by Brian Coe || wbspenguins.com
Dennis Bonvie, one of the most popular players ever to pull on a Wilkes-Barre/Scranton Penguins sweater, announced on Monday that the 2007-08 season will be his last as a professional hockey player.
“This is going to be my last year. This is it,” said Bonvie, 33, from his annual youth hockey camp at the Ice Box in Pittston, Pa. “I’m fortunate that I played one game in one year, and now 15 years later, I’m getting an opportunity to…kind of go out on my own terms. I’ve had a real good ride.”
The undisputed king of American Hockey League enforcers, Bonvie broke into professional hockey with the Cape Breton Oilers on Oct. 8, 1993. In the ensuing 14 seasons, he has played in more than 900 professional games and racked up an amazing 4,601 penalty minutes in the AHL and NHL combined – more than any other player in the history of the sport.
Bonvie was signed by Cape Breton as a free agent prior to the 1993-94 season, and made an impact in the league immediately, recording 278 penalty minutes in his rookie campaign. His work ethic and tenacity earned him an NHL contract with the Edmonton Oilers the following season, and he made his big league debut against the Los Angeles Kings on Apr. 19, 1995. He also posted 422 penalty minutes with the AHL Oilers, placing second in the circuit, and appeared in the 1995 AHL All-Star Game in Providence, scoring one goal.
The next four seasons saw stops in Hamilton, Portland and Philadelphia in the AHL, as well as Chicago in the NHL, before he landed with the Penguins on Sept. 20, 1999. Bonvie became a cult hero to the hometown fans during the team’s first two seasons, with the Wilkes-Barre/Scranton faithful dubbing the Wachovia Arena the ‘House That Bonvie Built.’ He played in 107 games with the AHL Penguins during his first stop in town, making a trip to the Calder Cup Finals in 2001. He also saw action in 31 games with the Pittsburgh Penguins, including a single-season high 28 in the NHL in 1999-2000.
He split the next four years between six teams, regularly showing up when the Binghamton Senators or Hershey Bears came to town, before returning to Northeast Pennsylvania with great fanfare prior to the 2005-06 campaign.
“I said coming back three years ago that this is the place I wanted to retire,” said Bonvie. “I always said this was my home away from home, Wilkes-Barre. And I’m not lying. I enjoy being here, I own a house here and my family and I are ecstatic about coming back, and hopefully being part of the future in Wilkes-Barre.”
It’s just that that future won’t be as a player. The transition may be a tough one for the man the opponents love to hate, but it’s a change he’s ready to embrace.
“This is all I know. This is what I’ve done. This is my 15th year [as a professional hockey player], and I played three years of junior before that. I’ve played my whole life since I was five,” said the native of Antigonish, N.S. “To end it…it’s going to be tough. But it’s something that I think myself and my family have prepared for. I’ve been given the opportunity here to do that. In some ways it gives you a year to prepare and get ready, figure out what you want to do. That’s what I think I want to try to do.”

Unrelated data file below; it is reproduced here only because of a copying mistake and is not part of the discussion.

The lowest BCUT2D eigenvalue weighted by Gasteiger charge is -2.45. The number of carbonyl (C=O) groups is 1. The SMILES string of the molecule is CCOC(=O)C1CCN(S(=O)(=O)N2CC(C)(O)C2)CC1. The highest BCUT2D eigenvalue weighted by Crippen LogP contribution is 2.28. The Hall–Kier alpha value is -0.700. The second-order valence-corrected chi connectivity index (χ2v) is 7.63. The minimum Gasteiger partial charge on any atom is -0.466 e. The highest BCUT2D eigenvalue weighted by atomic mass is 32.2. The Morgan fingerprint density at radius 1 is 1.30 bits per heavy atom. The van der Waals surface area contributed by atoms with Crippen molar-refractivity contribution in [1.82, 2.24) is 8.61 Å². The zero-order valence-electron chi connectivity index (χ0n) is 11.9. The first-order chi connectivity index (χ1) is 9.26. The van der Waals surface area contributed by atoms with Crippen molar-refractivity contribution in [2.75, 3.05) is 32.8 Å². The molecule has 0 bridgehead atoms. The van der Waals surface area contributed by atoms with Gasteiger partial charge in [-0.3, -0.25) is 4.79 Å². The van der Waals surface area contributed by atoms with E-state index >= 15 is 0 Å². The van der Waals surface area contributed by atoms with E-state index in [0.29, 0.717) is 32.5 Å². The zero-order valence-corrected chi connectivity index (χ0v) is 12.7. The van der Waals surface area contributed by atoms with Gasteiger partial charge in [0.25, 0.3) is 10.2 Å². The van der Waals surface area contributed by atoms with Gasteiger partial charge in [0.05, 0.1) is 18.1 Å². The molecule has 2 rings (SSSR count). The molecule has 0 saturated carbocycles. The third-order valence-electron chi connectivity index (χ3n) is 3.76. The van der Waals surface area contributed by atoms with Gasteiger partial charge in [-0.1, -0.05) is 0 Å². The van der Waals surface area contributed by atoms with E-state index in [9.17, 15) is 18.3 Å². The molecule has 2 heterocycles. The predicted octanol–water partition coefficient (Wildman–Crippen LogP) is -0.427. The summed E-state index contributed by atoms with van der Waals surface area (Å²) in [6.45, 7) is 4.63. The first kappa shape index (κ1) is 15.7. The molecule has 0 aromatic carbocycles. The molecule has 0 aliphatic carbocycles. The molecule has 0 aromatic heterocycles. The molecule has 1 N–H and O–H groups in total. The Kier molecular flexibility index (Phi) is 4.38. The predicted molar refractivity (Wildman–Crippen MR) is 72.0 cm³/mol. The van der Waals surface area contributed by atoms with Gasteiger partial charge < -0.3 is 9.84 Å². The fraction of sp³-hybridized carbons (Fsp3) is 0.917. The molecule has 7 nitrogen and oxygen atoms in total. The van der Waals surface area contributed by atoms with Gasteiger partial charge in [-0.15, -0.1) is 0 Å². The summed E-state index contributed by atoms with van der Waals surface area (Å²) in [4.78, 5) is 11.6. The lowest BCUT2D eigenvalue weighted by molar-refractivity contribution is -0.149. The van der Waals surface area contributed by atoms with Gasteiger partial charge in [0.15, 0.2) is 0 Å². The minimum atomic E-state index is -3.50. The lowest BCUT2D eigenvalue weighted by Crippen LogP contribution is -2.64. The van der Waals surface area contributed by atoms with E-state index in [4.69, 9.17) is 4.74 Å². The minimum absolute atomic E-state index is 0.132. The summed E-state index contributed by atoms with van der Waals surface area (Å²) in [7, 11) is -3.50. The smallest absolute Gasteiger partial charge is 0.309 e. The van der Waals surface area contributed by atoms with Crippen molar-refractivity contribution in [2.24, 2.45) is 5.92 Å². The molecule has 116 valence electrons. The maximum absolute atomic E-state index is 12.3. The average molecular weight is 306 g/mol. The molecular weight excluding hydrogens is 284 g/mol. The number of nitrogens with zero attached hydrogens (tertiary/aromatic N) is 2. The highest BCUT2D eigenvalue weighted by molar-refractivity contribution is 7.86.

But while he’s decided to hang up the skates at season’s end, Bonvie is in no way planning on going out quietly.
“I don’t want that to take the focus off what we’re trying to do here, and that’s, fingers crossed, win a championship,” he said. “I look forward to playing and contributing, and being a big part of that. But at the same time I’m letting you know that this is my last year.”
The Penguins plan on honoring Bonvie throughout the season, with several of the team’s promotional items featuring the bruiser. Additionally, special ticket packages featuring some of Bonvie’s former teams will be going on sale in the near future.
NOTES: Bonvie wore the number 8 in his first two games as a Penguin, October 1, 1999 at Philadelphia and October 2, 1999 at Hershey, but has worn number 27 for his following 233 with the club…Not only did Bonvie assist on the first goal in team history at Hershey on Oct. 2, 1999 (Martin Sonnenberg, 16:22 of 1st period), he also assisted on the first home goal in team history. That came off the stick of Greg Crozier at 16:36 of the first period against the Kentucky Thoroughblades on Nov. 13, 1999…Bonvie’s first goal with the Penguins also happened to be the first overtime goal in team history. It came against Jon Hillebrandt of the Louisville Panthers on Dec. 1, 1999 at 3:28 of OT…Bonvie ranks 25th on the AHL’s all-time games played list with 821, and is the active leader in games played at the AHL level.